Heretofore, numerous attempts have been made to reduce the heat loss and wasted energy. This includes obvious solutions such as insulation for the water heaters. This helped to reduce the heat loss to some extent but was not completely effective and adversely increased the size of the heaters known in the prior art. Another solution to this problem has been the introduction of a variety of tankless water heaters. These heaters reduced to some extent the problem of energy loss, but were characterized by insufficient volume of hot water and space problems. Obviously, even these tankless type water heaters brought on a new variety of problems. Most units available were of small capacity and had severely limited flow rates and temperature rise capability. The larger units attempted maximum flow rates and temperature rise but required excessively large minimum flow rates to energize the systems. Most depended on conventional flow detection devices to energize the heaters. Other shortcomings included were poor maintenance capability, inability to replace individually worn parts without substantial component replacement, and the inability to get rid of entrapped air or gases in the system. This was at times due to use of water wells as a source of water supply and to pressurized pump systems (i.e., to get rid of air or gases).

SUMMARY OF THE INVENTION

The present invention is directed to a tankless water heater characterized by a high hot water flow capability that is greater than any known in the prior art. It also solves the problems of maintenance accessibility and capability of capacity growth. It has also solved one of the principle problems of conventional storage type water heaters, namely the high energy loss due to having to constantly reheat the water. Similarly, the heat loss to the atmosphere due to storing the water is alleviated.

In the present invention, there is shown, for example, the heater comprising a module with two inner chambers, each chamber containing a heating element. Several modules can be attached to each other to form a heater of selective size that can provide a great variety of flow and temperature rise requirements. For the purpose of example, the fluid chosen for explanation here is water. It is the fluid to be heated, but one shall know that this heater is designed to be used to heat other fluids other than water.

Cold water enters the heater at an inlet port and then flows through the module containing the two chambers or through a series of modules sequentially installed in a manner defining the flow path of the water. The water leaves through an outlet port. The heating elements are contained within each chamber of each module. If the temperature of the water leaving the module's second chamber is lower than the desired preset temperature, the heating element will be energized to raise the departing water temperature to the desired preset temperature. Generally, this is true with respect to the departing chamber of each module. The number of heating elements energized is made proportional to a number of factors including the rate of flow, the entering temperature of the water, the desired leaving temperature of the water and the capacity of the heating elements. The lower the rate of flow or temperature rise required, the fewer the number of heating elements that are energized and the shorter the period of time that the heating elements must remain energized.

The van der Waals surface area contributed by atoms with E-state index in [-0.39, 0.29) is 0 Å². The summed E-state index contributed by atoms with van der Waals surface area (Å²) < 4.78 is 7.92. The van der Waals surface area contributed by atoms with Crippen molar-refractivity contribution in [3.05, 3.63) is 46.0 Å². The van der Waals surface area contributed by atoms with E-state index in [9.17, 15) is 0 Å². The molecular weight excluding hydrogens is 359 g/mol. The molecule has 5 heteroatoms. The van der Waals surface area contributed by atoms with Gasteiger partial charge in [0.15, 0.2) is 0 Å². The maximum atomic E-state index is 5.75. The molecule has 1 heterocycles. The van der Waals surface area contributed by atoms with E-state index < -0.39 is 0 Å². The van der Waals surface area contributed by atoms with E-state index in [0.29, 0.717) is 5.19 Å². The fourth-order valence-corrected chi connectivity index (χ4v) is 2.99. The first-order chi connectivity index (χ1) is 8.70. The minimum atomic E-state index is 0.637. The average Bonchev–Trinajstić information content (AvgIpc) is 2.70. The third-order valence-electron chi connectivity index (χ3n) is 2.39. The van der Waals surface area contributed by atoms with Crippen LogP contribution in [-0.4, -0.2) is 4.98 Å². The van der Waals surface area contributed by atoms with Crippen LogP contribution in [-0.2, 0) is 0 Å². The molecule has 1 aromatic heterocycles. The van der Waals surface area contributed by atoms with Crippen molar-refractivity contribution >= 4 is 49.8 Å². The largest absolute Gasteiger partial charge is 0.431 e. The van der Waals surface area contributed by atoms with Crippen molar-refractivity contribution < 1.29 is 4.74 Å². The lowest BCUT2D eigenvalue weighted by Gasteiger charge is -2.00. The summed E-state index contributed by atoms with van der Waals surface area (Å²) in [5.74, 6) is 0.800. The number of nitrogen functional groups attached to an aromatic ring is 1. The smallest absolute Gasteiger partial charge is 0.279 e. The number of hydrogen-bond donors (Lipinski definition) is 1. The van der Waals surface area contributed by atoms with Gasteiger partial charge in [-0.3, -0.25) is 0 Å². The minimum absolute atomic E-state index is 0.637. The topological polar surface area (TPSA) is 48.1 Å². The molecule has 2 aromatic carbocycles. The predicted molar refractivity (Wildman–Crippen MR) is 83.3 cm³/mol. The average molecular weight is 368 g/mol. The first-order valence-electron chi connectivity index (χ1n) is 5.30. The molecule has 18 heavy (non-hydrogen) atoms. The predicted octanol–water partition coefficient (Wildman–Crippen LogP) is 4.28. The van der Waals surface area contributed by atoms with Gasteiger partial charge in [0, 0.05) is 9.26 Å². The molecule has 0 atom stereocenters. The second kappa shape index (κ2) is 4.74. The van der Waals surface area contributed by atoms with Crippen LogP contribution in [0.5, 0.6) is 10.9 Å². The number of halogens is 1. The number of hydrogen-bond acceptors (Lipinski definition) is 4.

In order to achieve the aforementioned operating criterion, a heating element is located in each chamber of each module. Also, a temperature sensing device is in the first and last chambers of a heater which will energize or de-energize each element to maintain the desired water leaving temperature. The heater will include the necessary number of chambers and heating elements to provide the total heating capacity required based on the maximum desired temperature rise and rate of flow, allowing the heater to maintain a continuous rate of flow at the desired water leaving temperature for an indefinite period of time.

It will be recognized that low flow rates are possible with this heater design without an over-heating condition due to the staged design of energizing the heating elements. The unit is compact in size due to the absence of a storage tank. The interior surface of the chambers may be coated with an epoxy coating. This coating is used to reduce the possibility of deterioration of the metallic walls of the chamber. It also provides a smooth, nonporous finish in the interior chamber surface which reduces the amount of mineral deposits and other solid matter that will adhere to the interior walls of the chambers. The coating will also help ease the maintenance by keeping the chambers clean, thus also increasing the life of the heater.

The module's exterior surface may be coated with a liquid ceramic coating. It is capable of providing an equivalent insulating value of an R-7 rating, more or less. Even though the heat loss in this heater is very small due to its size, the ceramic coating will further reduce the heat loss to the atmosphere. The ceramic coating also renders the exterior surfaces of the modules impermeable.